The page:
Ben Witherington III
Ben Witherington III is Amos Professor of New Testament for Doctoral Studies at Asbury Theological Seminary and on the doctoral faculty at St. Andrews University in Scotland. A graduate of UNC, Chapel Hill, he went on to receive the M.Div. degree from Gordon-Conwell Theological Seminary and a Ph.D. from the University of Durham in England. He is now considered one of the top evangelical scholars in the world, and is an elected member of the prestigious SNTS, a society dedicated to New Testament studies. Dr. Witherington has presented seminars for churches, colleges and Biblical meetings in the U.S., England, Estonia, Russia, Europe, South Africa, Zimbabwe and Australia. He has written over thirty books, including The Jesus Quest and The Paul Quest, both of which were selected as top Biblical studies works by Christianity Today. In addition to his many interviews on radio networks across the country, Professor Witherington has been featured on the History Channel, NBC, ABC, CBS, CNN, The Discovery Channel, A&E, and the PAX Network.
- Bible & Archaeology Fest XVI, November 22-24, 2013
‘Light of Foot, and Nimble of Mind’: The Story of the Discovery of J.B. Lightfoot’s Lost Commentary Manuscripts
Archaeology takes many forms, and it doesn’t just involve digging in the ground. Sometimes it involves detective work digging through old manuscripts in libraries. J.B. Lightfoot was the foremost NT scholar of the 19th century, especially in the English-speaking world. This lecture presents an initial report on the finding of J.B. Lightfoot’s long lost manuscripts on Acts, the Gospel of John, and 1 Peter in the Durham Cathedral Library, transcribing them, and getting them into a publishable format. It explains the process required to go from a handwritten manuscript to the final publishable form, and discusses the importance and implications of this project.
- Bible & Archaeology Fest XV, November 16-18, 2012
A Veiled Threat? Head Coverings for Woman Prophets
Headcoverings were important in many different forms of worship. In the Greco-Roman world everyone covered their heads when offering a sacrifice. In the Jewish world, married women normally had headcoverings (not veils), and men covered their heads when they prayed. Paul, however, is trying to set up a gender specific Christian headcovering practice for his converts in Corinth, as 1 Corinthians 11 makes clear. But why? This presentation will explore the issue of women’s hair and headcoverings in early Christianity and explore why they were an issue in worship settings, particularly in light of the text in 1 Corinthians 11 and 1 Timothy 2.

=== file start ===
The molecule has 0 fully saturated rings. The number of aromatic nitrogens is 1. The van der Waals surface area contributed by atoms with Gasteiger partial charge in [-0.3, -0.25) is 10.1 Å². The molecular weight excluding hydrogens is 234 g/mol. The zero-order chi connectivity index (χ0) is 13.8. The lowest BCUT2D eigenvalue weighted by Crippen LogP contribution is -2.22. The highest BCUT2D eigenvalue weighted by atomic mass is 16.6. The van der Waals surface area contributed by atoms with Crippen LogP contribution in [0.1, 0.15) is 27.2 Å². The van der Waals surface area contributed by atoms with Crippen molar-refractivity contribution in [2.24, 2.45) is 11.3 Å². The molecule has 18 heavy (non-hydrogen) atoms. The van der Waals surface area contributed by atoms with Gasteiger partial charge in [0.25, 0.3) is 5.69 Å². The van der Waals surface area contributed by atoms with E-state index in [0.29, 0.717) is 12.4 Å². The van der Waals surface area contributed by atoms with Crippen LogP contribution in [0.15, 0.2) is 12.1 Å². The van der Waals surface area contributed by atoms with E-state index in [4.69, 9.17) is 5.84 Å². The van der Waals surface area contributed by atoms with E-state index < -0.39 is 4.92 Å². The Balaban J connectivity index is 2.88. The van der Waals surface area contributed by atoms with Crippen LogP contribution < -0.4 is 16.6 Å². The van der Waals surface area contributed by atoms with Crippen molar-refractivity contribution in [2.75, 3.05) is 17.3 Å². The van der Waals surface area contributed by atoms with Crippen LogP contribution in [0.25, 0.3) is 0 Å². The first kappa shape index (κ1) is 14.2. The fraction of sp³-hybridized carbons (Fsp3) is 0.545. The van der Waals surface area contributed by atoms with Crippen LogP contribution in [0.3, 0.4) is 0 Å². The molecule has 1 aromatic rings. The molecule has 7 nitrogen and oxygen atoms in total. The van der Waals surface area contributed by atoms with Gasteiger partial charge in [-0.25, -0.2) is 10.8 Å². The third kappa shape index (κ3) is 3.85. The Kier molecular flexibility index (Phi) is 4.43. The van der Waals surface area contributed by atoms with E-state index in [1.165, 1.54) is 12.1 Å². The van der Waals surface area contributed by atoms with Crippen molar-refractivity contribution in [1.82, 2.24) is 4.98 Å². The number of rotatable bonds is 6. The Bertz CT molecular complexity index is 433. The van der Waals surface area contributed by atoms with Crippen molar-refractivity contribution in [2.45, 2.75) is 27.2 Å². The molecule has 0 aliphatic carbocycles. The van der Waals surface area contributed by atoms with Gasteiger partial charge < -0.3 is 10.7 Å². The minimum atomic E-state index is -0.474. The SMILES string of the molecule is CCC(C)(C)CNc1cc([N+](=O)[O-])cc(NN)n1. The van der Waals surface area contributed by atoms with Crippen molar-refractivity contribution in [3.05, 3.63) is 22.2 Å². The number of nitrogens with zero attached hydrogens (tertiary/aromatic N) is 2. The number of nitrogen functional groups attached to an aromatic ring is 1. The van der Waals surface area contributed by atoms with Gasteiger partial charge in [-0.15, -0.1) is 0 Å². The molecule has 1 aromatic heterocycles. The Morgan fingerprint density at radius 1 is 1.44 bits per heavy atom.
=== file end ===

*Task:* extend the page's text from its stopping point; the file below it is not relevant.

- Bible & Archaeology Fest XIV, November 18-20, 2011
The Gobeckli Tepe Temple and the Origins of Religion: Are Humans Inherently Religious?
Anthropologists and sociologists studying the origins of human civilization have long argued for three things: 1) that civilization as we know it begins somewhere around 10,000 B.C.E. and 2) that it wasn’t until hunter gatherers became agriculturalists that civilizations evolved from sedentary village life and 3) that religion began to be practiced only once village life became well established—in other words, considerably later than the hunter gatherers. However, a recent archaeological discovery in southeastern Turkey at Gobeckli suggests that religious inclinations were inherent in humanity from the very beginning. This presentation examines the startling discovery at Gobeckli and explores its theological ramifications. Are human beings more than just hunter gatherers? What does it mean to say humans are ‘homo religiosis’?
- Bible & Archaeology Fest XIII, November 19-21, 2010
Is the Word of God Really Inspired? Inspiration and Sacred Texts in the Greco-Roman World
Sacred texts in antiquity did not function the way that they do today. This is because many of them were part of—and used by—cultures that had mostly oral traditions rather than written ones. This lecture will explore what the written text of the Bible would have meant to people in antiquity, and how that would have compared to the oral method of conveying sacred narratives as the Word of God. Additionally, the presentation will take a close look at what the ancient concepts of inspiration were, and what the implications of these concepts meant for that way that ancient people understood their sacred traditions.
- Bible & Archaeology Fest XII, November 20-22, 2009
Oral Texts and Rhetorical Contexts
The cultures of the Bible were oral cultures, with only about ten percent literacy at the most. In such a culture, texts function differently: they are surrogates for or prompts of oral communication. This lecture will examine the ramifications of this fact for the study of the New Testament.
Ben Witherington III Online
Selected Articles by Ben Witherington III
BAS Learning Resources Featuring Ben Witherington III
Selected Books by Ben Witherington III